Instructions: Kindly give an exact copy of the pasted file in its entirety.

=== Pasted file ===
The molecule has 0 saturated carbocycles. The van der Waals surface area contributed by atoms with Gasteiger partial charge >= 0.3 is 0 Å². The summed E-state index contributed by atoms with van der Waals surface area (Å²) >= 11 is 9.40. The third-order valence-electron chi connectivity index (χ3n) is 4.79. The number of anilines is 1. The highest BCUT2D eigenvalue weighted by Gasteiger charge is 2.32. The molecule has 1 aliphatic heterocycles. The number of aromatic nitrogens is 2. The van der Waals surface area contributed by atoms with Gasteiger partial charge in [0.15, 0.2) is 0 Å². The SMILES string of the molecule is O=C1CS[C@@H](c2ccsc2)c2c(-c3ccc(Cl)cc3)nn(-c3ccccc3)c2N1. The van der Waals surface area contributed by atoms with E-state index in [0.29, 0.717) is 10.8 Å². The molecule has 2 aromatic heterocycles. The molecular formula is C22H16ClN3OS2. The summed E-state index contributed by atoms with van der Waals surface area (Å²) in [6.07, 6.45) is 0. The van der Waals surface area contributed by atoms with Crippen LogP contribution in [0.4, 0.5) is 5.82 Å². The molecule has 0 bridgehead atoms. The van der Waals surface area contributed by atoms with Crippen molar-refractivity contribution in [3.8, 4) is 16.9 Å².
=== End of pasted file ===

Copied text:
The molecule has 0 saturated carbocycles. The van der Waals surface area contributed by atoms with Gasteiger partial charge >= 0.3 is 0 Å². The summed E-state index contributed by atoms with van der Waals surface area (Å²) >= 11 is 9.40. The third-order valence-electron chi connectivity index (χ3n) is 4.79. The number of anilines is 1. The highest BCUT2D eigenvalue weighted by Gasteiger charge is 2.32. The molecule has 1 aliphatic heterocycles. The number of aromatic nitrogens is 2. The van der Waals surface area contributed by atoms with Gasteiger partial charge in [0.15, 0.2) is 0 Å². The SMILES string of the molecule is O=C1CS[C@@H](c2ccsc2)c2c(-c3ccc(Cl)cc3)nn(-c3ccccc3)c2N1. The van der Waals surface area contributed by atoms with E-state index in [0.29, 0.717) is 10.8 Å². The molecule has 2 aromatic heterocycles. The molecular formula is C22H16ClN3OS2. The summed E-state index contributed by atoms with van der Waals surface area (Å²) in [6.07, 6.45) is 0. The van der Waals surface area contributed by atoms with Crippen LogP contribution in [0.4, 0.5) is 5.82 Å². The molecule has 0 bridgehead atoms. The van der Waals surface area contributed by atoms with Crippen molar-refractivity contribution in [3.8, 4) is 16.9 Å².